Germany’s first AI-based wildfire detection system has been launched in the Harz Mountains

One of Breeze Technologies' Air Quality and Wildfire Sensor installed at the Harz Mountain

Hamburg and Blankenburg. Today, Germany’s first fully automated, air quality-based wildfire detection system has been launched in Blankenburg (Harz). The system is based on an artificial intelligence developed by the Hamburg-based startup Breeze Technologies and processes air quality data collected by sensors in real time. The implementation was made possible through a collaboration between Breeze Technologies and the Blankenburg-based forest innovation hub Future Forest Initiative. It is supported by local partners such as the city of Blankenburg (Harz) and the volunteer fire department Blankenburg.

“I am very pleased about this groundbreaking cooperation with our partners. This project will make an enormous contribution to detecting the increasingly common forest fires in the Harz Mountains at an early stage so that appropriate countermeasures can be taken quickly, preventing the spread of early fires,” said Robert Heinecke, founder and CEO of Breeze Technologies. There is a growing risk of forest fires in the Harz Mountains due to droughts, as well as a variety of other environmental influences such as heavy bark beetle infestations in recent years.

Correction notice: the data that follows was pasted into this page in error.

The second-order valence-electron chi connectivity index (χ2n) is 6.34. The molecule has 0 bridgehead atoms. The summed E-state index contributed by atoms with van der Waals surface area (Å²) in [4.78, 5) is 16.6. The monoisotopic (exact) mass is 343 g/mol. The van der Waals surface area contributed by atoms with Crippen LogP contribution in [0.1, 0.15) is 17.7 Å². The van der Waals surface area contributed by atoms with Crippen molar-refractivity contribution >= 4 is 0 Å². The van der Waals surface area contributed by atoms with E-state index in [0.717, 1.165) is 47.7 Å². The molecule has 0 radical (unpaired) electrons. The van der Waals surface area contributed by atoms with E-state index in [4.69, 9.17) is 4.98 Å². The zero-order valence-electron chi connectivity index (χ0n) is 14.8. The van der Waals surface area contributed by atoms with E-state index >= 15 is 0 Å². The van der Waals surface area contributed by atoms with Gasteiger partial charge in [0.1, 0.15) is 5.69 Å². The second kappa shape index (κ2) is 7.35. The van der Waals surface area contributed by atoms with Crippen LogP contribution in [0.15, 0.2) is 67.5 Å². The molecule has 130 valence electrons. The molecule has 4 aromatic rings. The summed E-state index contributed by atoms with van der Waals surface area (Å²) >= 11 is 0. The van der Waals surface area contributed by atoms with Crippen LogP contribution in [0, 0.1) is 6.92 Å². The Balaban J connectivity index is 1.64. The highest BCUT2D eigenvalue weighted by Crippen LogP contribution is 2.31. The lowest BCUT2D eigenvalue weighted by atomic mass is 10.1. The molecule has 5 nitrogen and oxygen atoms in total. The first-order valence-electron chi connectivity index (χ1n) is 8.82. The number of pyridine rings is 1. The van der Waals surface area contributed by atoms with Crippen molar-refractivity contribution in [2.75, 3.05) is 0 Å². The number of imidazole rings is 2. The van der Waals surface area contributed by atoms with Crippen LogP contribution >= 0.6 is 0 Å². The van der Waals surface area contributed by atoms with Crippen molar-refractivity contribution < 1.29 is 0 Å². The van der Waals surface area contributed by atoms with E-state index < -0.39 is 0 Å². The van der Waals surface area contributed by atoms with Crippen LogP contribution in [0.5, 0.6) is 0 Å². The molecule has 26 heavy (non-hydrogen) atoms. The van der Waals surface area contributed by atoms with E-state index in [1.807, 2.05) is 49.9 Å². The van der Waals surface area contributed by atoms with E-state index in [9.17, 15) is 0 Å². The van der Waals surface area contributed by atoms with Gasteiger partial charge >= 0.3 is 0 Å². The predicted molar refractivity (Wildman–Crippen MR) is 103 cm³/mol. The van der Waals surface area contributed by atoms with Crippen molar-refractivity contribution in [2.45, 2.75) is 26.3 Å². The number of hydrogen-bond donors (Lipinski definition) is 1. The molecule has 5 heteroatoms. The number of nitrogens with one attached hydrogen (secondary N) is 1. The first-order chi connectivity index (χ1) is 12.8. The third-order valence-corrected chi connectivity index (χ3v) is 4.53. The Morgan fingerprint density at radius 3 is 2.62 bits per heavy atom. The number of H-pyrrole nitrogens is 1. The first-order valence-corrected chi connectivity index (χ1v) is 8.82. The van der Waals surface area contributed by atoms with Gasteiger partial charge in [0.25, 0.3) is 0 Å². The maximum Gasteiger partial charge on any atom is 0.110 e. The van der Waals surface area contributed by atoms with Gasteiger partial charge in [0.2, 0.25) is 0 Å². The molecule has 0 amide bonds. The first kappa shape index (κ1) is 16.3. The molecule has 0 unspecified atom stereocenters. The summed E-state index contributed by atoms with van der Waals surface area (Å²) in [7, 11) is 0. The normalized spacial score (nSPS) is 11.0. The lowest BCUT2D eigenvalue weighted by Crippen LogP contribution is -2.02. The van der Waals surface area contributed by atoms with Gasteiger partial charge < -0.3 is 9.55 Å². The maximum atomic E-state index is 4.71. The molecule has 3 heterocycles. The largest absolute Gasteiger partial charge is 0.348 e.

In the past few weeks, 12 sensors measuring various air pollutants have been installed at various locations around the city of Blankenburg and the Brocken mountain. An artificial intelligence developed by Breeze Technologies interprets this data in real time and recognizes typical emission patterns of developing forest fires, whereupon the local fire brigade can be automatically alerted.

The functionality of the system was demonstrated today at an event in the Small Castle in Blankenburg. A controlled fire was ignited, which was then detected and reported by local sensors within just a few minutes.

The technology for detecting wildfires has been developed by Breeze Technologies with support from the US Department of Homeland Security since 2019. It has already been successfully tested several times in the US. The installation in Blankenburg is the first project outside the United States in which this innovation is used.